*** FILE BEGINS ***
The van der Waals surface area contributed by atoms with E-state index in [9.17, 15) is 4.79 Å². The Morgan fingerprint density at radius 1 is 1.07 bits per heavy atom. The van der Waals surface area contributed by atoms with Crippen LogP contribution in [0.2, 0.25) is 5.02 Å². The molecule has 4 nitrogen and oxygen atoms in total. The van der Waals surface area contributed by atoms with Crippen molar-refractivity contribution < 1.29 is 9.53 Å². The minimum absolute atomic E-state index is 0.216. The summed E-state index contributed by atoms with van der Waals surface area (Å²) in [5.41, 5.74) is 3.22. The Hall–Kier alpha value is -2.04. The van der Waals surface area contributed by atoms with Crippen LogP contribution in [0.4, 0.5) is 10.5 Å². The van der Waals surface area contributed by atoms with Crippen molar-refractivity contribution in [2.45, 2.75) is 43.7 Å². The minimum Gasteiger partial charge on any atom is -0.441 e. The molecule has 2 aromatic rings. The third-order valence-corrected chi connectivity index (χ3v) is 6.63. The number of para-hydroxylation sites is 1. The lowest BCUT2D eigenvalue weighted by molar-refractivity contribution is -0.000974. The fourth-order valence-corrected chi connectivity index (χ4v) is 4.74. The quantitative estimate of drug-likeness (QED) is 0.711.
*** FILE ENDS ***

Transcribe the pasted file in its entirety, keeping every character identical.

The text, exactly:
The van der Waals surface area contributed by atoms with E-state index in [9.17, 15) is 4.79 Å². The Morgan fingerprint density at radius 1 is 1.07 bits per heavy atom. The van der Waals surface area contributed by atoms with Crippen LogP contribution in [0.2, 0.25) is 5.02 Å². The molecule has 4 nitrogen and oxygen atoms in total. The van der Waals surface area contributed by atoms with Crippen molar-refractivity contribution < 1.29 is 9.53 Å². The minimum absolute atomic E-state index is 0.216. The summed E-state index contributed by atoms with van der Waals surface area (Å²) in [5.41, 5.74) is 3.22. The Hall–Kier alpha value is -2.04. The van der Waals surface area contributed by atoms with Crippen LogP contribution in [0.4, 0.5) is 10.5 Å². The van der Waals surface area contributed by atoms with Crippen molar-refractivity contribution in [2.45, 2.75) is 43.7 Å². The minimum Gasteiger partial charge on any atom is -0.441 e. The molecule has 2 aromatic rings. The third-order valence-corrected chi connectivity index (χ3v) is 6.63. The number of para-hydroxylation sites is 1. The lowest BCUT2D eigenvalue weighted by molar-refractivity contribution is -0.000974. The fourth-order valence-corrected chi connectivity index (χ4v) is 4.74. The quantitative estimate of drug-likeness (QED) is 0.711.